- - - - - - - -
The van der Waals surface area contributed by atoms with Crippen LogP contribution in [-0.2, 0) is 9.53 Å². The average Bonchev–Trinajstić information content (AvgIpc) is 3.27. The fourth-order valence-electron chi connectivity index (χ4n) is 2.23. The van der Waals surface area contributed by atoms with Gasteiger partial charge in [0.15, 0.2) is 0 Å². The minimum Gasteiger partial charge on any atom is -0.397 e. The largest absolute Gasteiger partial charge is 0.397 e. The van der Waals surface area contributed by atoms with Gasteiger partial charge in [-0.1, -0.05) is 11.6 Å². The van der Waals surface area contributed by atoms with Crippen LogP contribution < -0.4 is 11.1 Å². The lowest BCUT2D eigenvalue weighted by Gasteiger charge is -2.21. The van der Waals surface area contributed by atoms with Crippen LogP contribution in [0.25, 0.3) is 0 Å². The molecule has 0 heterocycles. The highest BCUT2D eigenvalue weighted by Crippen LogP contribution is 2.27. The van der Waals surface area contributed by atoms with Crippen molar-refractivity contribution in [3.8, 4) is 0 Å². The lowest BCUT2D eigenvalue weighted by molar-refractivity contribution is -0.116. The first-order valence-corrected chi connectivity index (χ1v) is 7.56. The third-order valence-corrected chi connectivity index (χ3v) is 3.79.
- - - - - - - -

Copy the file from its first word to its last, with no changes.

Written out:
The van der Waals surface area contributed by atoms with Crippen LogP contribution in [-0.2, 0) is 9.53 Å². The average Bonchev–Trinajstić information content (AvgIpc) is 3.27. The fourth-order valence-electron chi connectivity index (χ4n) is 2.23. The van der Waals surface area contributed by atoms with Gasteiger partial charge in [0.15, 0.2) is 0 Å². The minimum Gasteiger partial charge on any atom is -0.397 e. The largest absolute Gasteiger partial charge is 0.397 e. The van der Waals surface area contributed by atoms with Gasteiger partial charge in [-0.1, -0.05) is 11.6 Å². The van der Waals surface area contributed by atoms with Crippen LogP contribution < -0.4 is 11.1 Å². The lowest BCUT2D eigenvalue weighted by Gasteiger charge is -2.21. The van der Waals surface area contributed by atoms with Crippen LogP contribution in [0.25, 0.3) is 0 Å². The molecule has 0 heterocycles. The highest BCUT2D eigenvalue weighted by Crippen LogP contribution is 2.27. The van der Waals surface area contributed by atoms with Crippen molar-refractivity contribution in [3.8, 4) is 0 Å². The lowest BCUT2D eigenvalue weighted by molar-refractivity contribution is -0.116. The first-order valence-corrected chi connectivity index (χ1v) is 7.56. The third-order valence-corrected chi connectivity index (χ3v) is 3.79.